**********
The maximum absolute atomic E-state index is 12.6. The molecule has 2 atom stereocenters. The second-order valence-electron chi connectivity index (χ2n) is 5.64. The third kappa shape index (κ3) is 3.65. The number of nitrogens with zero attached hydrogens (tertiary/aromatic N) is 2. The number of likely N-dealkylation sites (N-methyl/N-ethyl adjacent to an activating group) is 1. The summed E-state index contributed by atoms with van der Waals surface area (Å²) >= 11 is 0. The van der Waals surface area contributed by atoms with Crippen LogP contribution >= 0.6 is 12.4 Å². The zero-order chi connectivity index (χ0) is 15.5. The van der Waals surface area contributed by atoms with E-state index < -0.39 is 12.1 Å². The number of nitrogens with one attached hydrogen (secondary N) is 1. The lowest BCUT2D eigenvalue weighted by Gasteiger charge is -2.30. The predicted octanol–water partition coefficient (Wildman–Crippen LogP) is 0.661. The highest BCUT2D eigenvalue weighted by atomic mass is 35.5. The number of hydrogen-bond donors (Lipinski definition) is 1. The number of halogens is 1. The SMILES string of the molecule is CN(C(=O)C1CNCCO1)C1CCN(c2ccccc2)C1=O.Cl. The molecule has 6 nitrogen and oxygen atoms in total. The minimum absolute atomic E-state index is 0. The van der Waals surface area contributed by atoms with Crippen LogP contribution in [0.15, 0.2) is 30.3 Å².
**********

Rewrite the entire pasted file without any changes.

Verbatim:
The maximum absolute atomic E-state index is 12.6. The molecule has 2 atom stereocenters. The second-order valence-electron chi connectivity index (χ2n) is 5.64. The third kappa shape index (κ3) is 3.65. The number of nitrogens with zero attached hydrogens (tertiary/aromatic N) is 2. The number of likely N-dealkylation sites (N-methyl/N-ethyl adjacent to an activating group) is 1. The summed E-state index contributed by atoms with van der Waals surface area (Å²) >= 11 is 0. The van der Waals surface area contributed by atoms with Crippen LogP contribution >= 0.6 is 12.4 Å². The zero-order chi connectivity index (χ0) is 15.5. The van der Waals surface area contributed by atoms with E-state index < -0.39 is 12.1 Å². The number of nitrogens with one attached hydrogen (secondary N) is 1. The lowest BCUT2D eigenvalue weighted by Gasteiger charge is -2.30. The predicted octanol–water partition coefficient (Wildman–Crippen LogP) is 0.661. The highest BCUT2D eigenvalue weighted by atomic mass is 35.5. The number of hydrogen-bond donors (Lipinski definition) is 1. The number of halogens is 1. The SMILES string of the molecule is CN(C(=O)C1CNCCO1)C1CCN(c2ccccc2)C1=O.Cl. The molecule has 6 nitrogen and oxygen atoms in total. The minimum absolute atomic E-state index is 0. The van der Waals surface area contributed by atoms with Crippen LogP contribution in [0.15, 0.2) is 30.3 Å².